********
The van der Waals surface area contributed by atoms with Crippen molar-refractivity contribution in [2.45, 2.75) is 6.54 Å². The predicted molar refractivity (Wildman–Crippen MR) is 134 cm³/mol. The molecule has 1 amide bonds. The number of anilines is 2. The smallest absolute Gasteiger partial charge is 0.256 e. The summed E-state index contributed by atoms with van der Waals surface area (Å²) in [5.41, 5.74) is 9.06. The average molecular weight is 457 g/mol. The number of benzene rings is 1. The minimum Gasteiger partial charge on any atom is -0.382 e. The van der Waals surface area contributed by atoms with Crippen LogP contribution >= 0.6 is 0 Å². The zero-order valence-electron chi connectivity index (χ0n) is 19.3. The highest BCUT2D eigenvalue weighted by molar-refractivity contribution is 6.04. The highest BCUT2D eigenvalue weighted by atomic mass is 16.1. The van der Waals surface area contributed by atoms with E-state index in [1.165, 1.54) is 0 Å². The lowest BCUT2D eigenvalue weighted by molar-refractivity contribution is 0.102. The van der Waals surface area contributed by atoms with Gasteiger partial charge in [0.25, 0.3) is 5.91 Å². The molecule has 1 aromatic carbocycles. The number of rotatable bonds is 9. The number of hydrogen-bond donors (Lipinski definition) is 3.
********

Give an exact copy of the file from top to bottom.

The van der Waals surface area contributed by atoms with Crippen molar-refractivity contribution in [2.45, 2.75) is 6.54 Å². The predicted molar refractivity (Wildman–Crippen MR) is 134 cm³/mol. The molecule has 1 amide bonds. The number of anilines is 2. The smallest absolute Gasteiger partial charge is 0.256 e. The summed E-state index contributed by atoms with van der Waals surface area (Å²) in [5.41, 5.74) is 9.06. The average molecular weight is 457 g/mol. The number of benzene rings is 1. The minimum Gasteiger partial charge on any atom is -0.382 e. The van der Waals surface area contributed by atoms with Crippen LogP contribution >= 0.6 is 0 Å². The zero-order valence-electron chi connectivity index (χ0n) is 19.3. The highest BCUT2D eigenvalue weighted by molar-refractivity contribution is 6.04. The highest BCUT2D eigenvalue weighted by atomic mass is 16.1. The van der Waals surface area contributed by atoms with E-state index in [1.165, 1.54) is 0 Å². The lowest BCUT2D eigenvalue weighted by molar-refractivity contribution is 0.102. The van der Waals surface area contributed by atoms with Gasteiger partial charge in [0.25, 0.3) is 5.91 Å². The molecule has 1 aromatic carbocycles. The number of rotatable bonds is 9. The number of hydrogen-bond donors (Lipinski definition) is 3.